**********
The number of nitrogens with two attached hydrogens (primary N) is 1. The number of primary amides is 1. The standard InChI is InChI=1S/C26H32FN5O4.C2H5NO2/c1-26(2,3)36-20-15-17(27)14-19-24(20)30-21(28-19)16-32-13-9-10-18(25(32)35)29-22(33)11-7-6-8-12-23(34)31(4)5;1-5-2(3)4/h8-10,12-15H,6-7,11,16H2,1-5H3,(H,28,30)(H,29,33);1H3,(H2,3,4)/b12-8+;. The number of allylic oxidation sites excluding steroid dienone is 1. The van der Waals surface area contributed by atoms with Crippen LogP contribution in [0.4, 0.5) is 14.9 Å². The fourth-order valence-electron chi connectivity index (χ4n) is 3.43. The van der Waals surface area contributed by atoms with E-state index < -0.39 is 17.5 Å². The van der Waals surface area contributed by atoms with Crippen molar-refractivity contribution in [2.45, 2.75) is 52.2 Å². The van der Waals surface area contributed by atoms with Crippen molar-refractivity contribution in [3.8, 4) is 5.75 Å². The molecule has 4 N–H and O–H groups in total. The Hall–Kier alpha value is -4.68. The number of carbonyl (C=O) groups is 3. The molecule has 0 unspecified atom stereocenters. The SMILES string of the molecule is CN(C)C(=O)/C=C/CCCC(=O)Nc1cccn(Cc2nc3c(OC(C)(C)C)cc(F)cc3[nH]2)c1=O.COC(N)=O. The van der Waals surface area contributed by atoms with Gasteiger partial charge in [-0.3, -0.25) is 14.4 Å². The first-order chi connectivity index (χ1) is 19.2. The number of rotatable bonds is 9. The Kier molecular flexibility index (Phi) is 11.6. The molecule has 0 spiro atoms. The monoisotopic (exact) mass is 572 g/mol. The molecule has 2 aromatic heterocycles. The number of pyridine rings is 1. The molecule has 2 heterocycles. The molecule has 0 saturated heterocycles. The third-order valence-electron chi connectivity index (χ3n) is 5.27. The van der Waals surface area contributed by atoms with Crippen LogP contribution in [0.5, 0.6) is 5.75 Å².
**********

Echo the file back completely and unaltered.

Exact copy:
The number of nitrogens with two attached hydrogens (primary N) is 1. The number of primary amides is 1. The standard InChI is InChI=1S/C26H32FN5O4.C2H5NO2/c1-26(2,3)36-20-15-17(27)14-19-24(20)30-21(28-19)16-32-13-9-10-18(25(32)35)29-22(33)11-7-6-8-12-23(34)31(4)5;1-5-2(3)4/h8-10,12-15H,6-7,11,16H2,1-5H3,(H,28,30)(H,29,33);1H3,(H2,3,4)/b12-8+;. The number of allylic oxidation sites excluding steroid dienone is 1. The van der Waals surface area contributed by atoms with Crippen LogP contribution in [0.4, 0.5) is 14.9 Å². The fourth-order valence-electron chi connectivity index (χ4n) is 3.43. The van der Waals surface area contributed by atoms with E-state index < -0.39 is 17.5 Å². The van der Waals surface area contributed by atoms with Crippen molar-refractivity contribution in [2.45, 2.75) is 52.2 Å². The van der Waals surface area contributed by atoms with Crippen molar-refractivity contribution in [3.8, 4) is 5.75 Å². The molecule has 4 N–H and O–H groups in total. The Hall–Kier alpha value is -4.68. The number of carbonyl (C=O) groups is 3. The molecule has 0 unspecified atom stereocenters. The SMILES string of the molecule is CN(C)C(=O)/C=C/CCCC(=O)Nc1cccn(Cc2nc3c(OC(C)(C)C)cc(F)cc3[nH]2)c1=O.COC(N)=O. The van der Waals surface area contributed by atoms with Gasteiger partial charge in [-0.3, -0.25) is 14.4 Å². The first-order chi connectivity index (χ1) is 19.2. The number of rotatable bonds is 9. The Kier molecular flexibility index (Phi) is 11.6. The molecule has 0 spiro atoms. The monoisotopic (exact) mass is 572 g/mol. The molecule has 2 aromatic heterocycles. The number of pyridine rings is 1. The molecule has 2 heterocycles. The molecule has 0 saturated heterocycles. The third-order valence-electron chi connectivity index (χ3n) is 5.27. The van der Waals surface area contributed by atoms with Crippen LogP contribution in [0.5, 0.6) is 5.75 Å².